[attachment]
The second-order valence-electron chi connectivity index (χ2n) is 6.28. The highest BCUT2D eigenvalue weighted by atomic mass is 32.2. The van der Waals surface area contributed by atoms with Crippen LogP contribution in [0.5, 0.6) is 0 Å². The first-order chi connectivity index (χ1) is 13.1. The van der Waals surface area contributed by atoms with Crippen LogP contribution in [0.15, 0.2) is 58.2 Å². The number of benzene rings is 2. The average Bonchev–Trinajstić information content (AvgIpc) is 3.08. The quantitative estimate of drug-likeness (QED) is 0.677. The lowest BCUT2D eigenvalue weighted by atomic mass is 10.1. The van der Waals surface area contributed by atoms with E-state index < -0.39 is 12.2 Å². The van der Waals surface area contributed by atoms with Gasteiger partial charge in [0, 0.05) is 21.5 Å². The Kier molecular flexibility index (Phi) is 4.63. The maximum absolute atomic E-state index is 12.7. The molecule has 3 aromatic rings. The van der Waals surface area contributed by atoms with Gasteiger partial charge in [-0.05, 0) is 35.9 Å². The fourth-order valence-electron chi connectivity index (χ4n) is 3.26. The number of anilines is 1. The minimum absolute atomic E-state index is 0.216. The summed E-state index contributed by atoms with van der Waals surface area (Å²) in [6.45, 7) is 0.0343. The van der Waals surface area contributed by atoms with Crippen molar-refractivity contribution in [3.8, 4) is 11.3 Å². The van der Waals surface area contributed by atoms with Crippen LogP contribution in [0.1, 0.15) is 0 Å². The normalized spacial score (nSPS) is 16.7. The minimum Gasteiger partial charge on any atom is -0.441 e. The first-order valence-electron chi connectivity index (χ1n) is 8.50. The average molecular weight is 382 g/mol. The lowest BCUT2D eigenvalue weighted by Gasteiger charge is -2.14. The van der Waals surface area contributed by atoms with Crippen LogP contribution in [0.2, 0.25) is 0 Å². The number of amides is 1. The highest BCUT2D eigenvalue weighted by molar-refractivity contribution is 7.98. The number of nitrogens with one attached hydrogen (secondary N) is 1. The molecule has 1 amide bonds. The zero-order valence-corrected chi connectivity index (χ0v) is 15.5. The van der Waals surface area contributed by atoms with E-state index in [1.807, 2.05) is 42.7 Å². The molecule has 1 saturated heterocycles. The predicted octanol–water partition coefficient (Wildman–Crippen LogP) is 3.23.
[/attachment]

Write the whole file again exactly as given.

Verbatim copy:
The second-order valence-electron chi connectivity index (χ2n) is 6.28. The highest BCUT2D eigenvalue weighted by atomic mass is 32.2. The van der Waals surface area contributed by atoms with Crippen LogP contribution in [0.5, 0.6) is 0 Å². The first-order chi connectivity index (χ1) is 13.1. The van der Waals surface area contributed by atoms with Crippen LogP contribution in [0.15, 0.2) is 58.2 Å². The number of benzene rings is 2. The average Bonchev–Trinajstić information content (AvgIpc) is 3.08. The quantitative estimate of drug-likeness (QED) is 0.677. The lowest BCUT2D eigenvalue weighted by atomic mass is 10.1. The van der Waals surface area contributed by atoms with E-state index < -0.39 is 12.2 Å². The van der Waals surface area contributed by atoms with Gasteiger partial charge in [0, 0.05) is 21.5 Å². The Kier molecular flexibility index (Phi) is 4.63. The maximum absolute atomic E-state index is 12.7. The molecule has 3 aromatic rings. The van der Waals surface area contributed by atoms with Gasteiger partial charge in [-0.05, 0) is 35.9 Å². The fourth-order valence-electron chi connectivity index (χ4n) is 3.26. The number of anilines is 1. The minimum absolute atomic E-state index is 0.216. The summed E-state index contributed by atoms with van der Waals surface area (Å²) in [6.45, 7) is 0.0343. The van der Waals surface area contributed by atoms with Crippen molar-refractivity contribution in [3.8, 4) is 11.3 Å². The van der Waals surface area contributed by atoms with Crippen LogP contribution in [0.1, 0.15) is 0 Å². The normalized spacial score (nSPS) is 16.7. The minimum Gasteiger partial charge on any atom is -0.441 e. The first-order valence-electron chi connectivity index (χ1n) is 8.50. The average molecular weight is 382 g/mol. The lowest BCUT2D eigenvalue weighted by Gasteiger charge is -2.14. The van der Waals surface area contributed by atoms with Crippen LogP contribution in [0.2, 0.25) is 0 Å². The number of amides is 1. The highest BCUT2D eigenvalue weighted by molar-refractivity contribution is 7.98. The number of nitrogens with one attached hydrogen (secondary N) is 1. The molecule has 1 amide bonds. The zero-order valence-corrected chi connectivity index (χ0v) is 15.5. The van der Waals surface area contributed by atoms with E-state index in [1.807, 2.05) is 42.7 Å². The molecule has 1 saturated heterocycles. The predicted octanol–water partition coefficient (Wildman–Crippen LogP) is 3.23.